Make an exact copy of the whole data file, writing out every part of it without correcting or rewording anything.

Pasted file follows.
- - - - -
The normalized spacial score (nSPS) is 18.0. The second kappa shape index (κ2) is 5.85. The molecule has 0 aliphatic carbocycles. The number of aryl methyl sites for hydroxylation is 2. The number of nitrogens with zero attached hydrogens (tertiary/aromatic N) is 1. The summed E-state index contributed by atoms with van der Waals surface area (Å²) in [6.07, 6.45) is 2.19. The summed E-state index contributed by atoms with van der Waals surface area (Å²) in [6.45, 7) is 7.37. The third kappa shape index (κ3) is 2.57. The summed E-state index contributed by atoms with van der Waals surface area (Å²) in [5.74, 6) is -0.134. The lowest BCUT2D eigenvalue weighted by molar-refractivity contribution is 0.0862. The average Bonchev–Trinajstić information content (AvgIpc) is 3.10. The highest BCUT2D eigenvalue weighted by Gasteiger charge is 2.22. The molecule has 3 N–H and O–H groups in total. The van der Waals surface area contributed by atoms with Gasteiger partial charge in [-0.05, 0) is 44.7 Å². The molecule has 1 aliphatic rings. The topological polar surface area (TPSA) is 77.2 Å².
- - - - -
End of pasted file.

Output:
The normalized spacial score (nSPS) is 18.0. The second kappa shape index (κ2) is 5.85. The molecule has 0 aliphatic carbocycles. The number of aryl methyl sites for hydroxylation is 2. The number of nitrogens with zero attached hydrogens (tertiary/aromatic N) is 1. The summed E-state index contributed by atoms with van der Waals surface area (Å²) in [6.07, 6.45) is 2.19. The summed E-state index contributed by atoms with van der Waals surface area (Å²) in [6.45, 7) is 7.37. The third kappa shape index (κ3) is 2.57. The summed E-state index contributed by atoms with van der Waals surface area (Å²) in [5.74, 6) is -0.134. The lowest BCUT2D eigenvalue weighted by molar-refractivity contribution is 0.0862. The average Bonchev–Trinajstić information content (AvgIpc) is 3.10. The highest BCUT2D eigenvalue weighted by Gasteiger charge is 2.22. The molecule has 3 N–H and O–H groups in total. The van der Waals surface area contributed by atoms with Gasteiger partial charge in [-0.05, 0) is 44.7 Å². The molecule has 1 aliphatic rings. The topological polar surface area (TPSA) is 77.2 Å².